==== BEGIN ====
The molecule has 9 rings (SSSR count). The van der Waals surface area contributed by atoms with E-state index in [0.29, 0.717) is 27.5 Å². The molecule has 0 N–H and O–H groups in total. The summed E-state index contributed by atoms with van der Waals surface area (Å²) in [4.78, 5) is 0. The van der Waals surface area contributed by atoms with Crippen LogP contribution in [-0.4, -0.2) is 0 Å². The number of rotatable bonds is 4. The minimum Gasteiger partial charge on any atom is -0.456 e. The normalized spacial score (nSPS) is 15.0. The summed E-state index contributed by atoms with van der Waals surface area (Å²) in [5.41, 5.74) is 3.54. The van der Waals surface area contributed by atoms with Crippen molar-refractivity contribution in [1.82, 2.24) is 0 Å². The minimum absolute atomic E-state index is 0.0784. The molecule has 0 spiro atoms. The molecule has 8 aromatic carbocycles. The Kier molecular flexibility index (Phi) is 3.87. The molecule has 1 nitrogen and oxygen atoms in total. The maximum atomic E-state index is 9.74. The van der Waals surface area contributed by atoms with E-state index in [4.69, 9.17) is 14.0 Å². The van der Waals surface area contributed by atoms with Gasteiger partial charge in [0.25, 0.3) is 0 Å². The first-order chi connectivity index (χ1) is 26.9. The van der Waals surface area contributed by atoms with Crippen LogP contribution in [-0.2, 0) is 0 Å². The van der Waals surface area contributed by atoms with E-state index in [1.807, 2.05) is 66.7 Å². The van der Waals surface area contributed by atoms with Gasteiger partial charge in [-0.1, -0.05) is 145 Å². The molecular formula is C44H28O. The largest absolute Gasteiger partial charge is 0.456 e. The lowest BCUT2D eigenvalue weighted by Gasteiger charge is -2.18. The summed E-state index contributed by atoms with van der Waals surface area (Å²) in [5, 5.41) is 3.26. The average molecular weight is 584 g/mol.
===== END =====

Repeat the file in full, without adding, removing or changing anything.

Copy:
The molecule has 9 rings (SSSR count). The van der Waals surface area contributed by atoms with E-state index in [0.29, 0.717) is 27.5 Å². The molecule has 0 N–H and O–H groups in total. The summed E-state index contributed by atoms with van der Waals surface area (Å²) in [4.78, 5) is 0. The van der Waals surface area contributed by atoms with Crippen LogP contribution in [-0.4, -0.2) is 0 Å². The number of rotatable bonds is 4. The minimum Gasteiger partial charge on any atom is -0.456 e. The normalized spacial score (nSPS) is 15.0. The summed E-state index contributed by atoms with van der Waals surface area (Å²) in [5.41, 5.74) is 3.54. The van der Waals surface area contributed by atoms with Crippen molar-refractivity contribution in [1.82, 2.24) is 0 Å². The minimum absolute atomic E-state index is 0.0784. The molecule has 0 spiro atoms. The molecule has 8 aromatic carbocycles. The Kier molecular flexibility index (Phi) is 3.87. The molecule has 1 nitrogen and oxygen atoms in total. The maximum atomic E-state index is 9.74. The van der Waals surface area contributed by atoms with E-state index in [4.69, 9.17) is 14.0 Å². The van der Waals surface area contributed by atoms with Gasteiger partial charge in [0.25, 0.3) is 0 Å². The first-order chi connectivity index (χ1) is 26.9. The van der Waals surface area contributed by atoms with Crippen LogP contribution in [-0.2, 0) is 0 Å². The van der Waals surface area contributed by atoms with E-state index in [1.807, 2.05) is 66.7 Å². The van der Waals surface area contributed by atoms with Gasteiger partial charge in [-0.1, -0.05) is 145 Å². The molecular formula is C44H28O. The largest absolute Gasteiger partial charge is 0.456 e. The lowest BCUT2D eigenvalue weighted by Gasteiger charge is -2.18. The summed E-state index contributed by atoms with van der Waals surface area (Å²) in [5, 5.41) is 3.26. The average molecular weight is 584 g/mol.